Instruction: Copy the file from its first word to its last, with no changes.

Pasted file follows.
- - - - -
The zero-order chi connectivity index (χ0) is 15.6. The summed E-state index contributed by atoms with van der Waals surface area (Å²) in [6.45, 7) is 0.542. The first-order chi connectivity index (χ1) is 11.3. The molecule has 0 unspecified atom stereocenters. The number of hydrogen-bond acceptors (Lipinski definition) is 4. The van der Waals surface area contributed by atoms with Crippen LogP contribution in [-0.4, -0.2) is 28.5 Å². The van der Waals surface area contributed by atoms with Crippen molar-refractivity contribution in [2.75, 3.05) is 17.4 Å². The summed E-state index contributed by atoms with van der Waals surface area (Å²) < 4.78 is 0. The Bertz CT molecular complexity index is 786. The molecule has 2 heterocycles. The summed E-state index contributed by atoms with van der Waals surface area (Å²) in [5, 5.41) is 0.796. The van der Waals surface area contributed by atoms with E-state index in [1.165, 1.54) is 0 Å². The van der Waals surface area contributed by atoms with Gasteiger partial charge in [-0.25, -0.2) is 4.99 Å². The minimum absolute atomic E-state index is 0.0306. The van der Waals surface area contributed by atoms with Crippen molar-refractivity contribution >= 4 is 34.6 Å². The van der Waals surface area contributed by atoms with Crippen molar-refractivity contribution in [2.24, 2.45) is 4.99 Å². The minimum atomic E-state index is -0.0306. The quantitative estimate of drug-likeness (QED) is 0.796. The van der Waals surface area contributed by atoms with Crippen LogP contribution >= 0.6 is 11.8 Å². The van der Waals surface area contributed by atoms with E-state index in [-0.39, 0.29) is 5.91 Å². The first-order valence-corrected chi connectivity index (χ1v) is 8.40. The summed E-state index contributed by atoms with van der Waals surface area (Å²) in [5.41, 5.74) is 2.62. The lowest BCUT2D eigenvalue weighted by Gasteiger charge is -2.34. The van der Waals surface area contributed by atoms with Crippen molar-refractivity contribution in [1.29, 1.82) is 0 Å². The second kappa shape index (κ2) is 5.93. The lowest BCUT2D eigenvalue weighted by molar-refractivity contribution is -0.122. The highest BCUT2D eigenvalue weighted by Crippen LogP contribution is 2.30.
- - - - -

The zero-order chi connectivity index (χ0) is 15.6. The summed E-state index contributed by atoms with van der Waals surface area (Å²) in [6.45, 7) is 0.542. The first-order chi connectivity index (χ1) is 11.3. The molecule has 0 unspecified atom stereocenters. The number of hydrogen-bond acceptors (Lipinski definition) is 4. The van der Waals surface area contributed by atoms with Crippen LogP contribution in [-0.4, -0.2) is 28.5 Å². The van der Waals surface area contributed by atoms with Crippen molar-refractivity contribution in [2.75, 3.05) is 17.4 Å². The summed E-state index contributed by atoms with van der Waals surface area (Å²) < 4.78 is 0. The Bertz CT molecular complexity index is 786. The molecule has 2 heterocycles. The summed E-state index contributed by atoms with van der Waals surface area (Å²) in [5, 5.41) is 0.796. The van der Waals surface area contributed by atoms with E-state index in [1.165, 1.54) is 0 Å². The van der Waals surface area contributed by atoms with Gasteiger partial charge in [-0.25, -0.2) is 4.99 Å². The minimum absolute atomic E-state index is 0.0306. The van der Waals surface area contributed by atoms with Crippen molar-refractivity contribution >= 4 is 34.6 Å². The van der Waals surface area contributed by atoms with Crippen molar-refractivity contribution in [2.24, 2.45) is 4.99 Å². The minimum atomic E-state index is -0.0306. The quantitative estimate of drug-likeness (QED) is 0.796. The van der Waals surface area contributed by atoms with Crippen LogP contribution >= 0.6 is 11.8 Å². The van der Waals surface area contributed by atoms with E-state index in [-0.39, 0.29) is 5.91 Å². The first-order valence-corrected chi connectivity index (χ1v) is 8.40. The summed E-state index contributed by atoms with van der Waals surface area (Å²) in [5.41, 5.74) is 2.62. The lowest BCUT2D eigenvalue weighted by Gasteiger charge is -2.34. The van der Waals surface area contributed by atoms with Crippen molar-refractivity contribution in [1.29, 1.82) is 0 Å². The second kappa shape index (κ2) is 5.93. The lowest BCUT2D eigenvalue weighted by molar-refractivity contribution is -0.122. The highest BCUT2D eigenvalue weighted by Crippen LogP contribution is 2.30.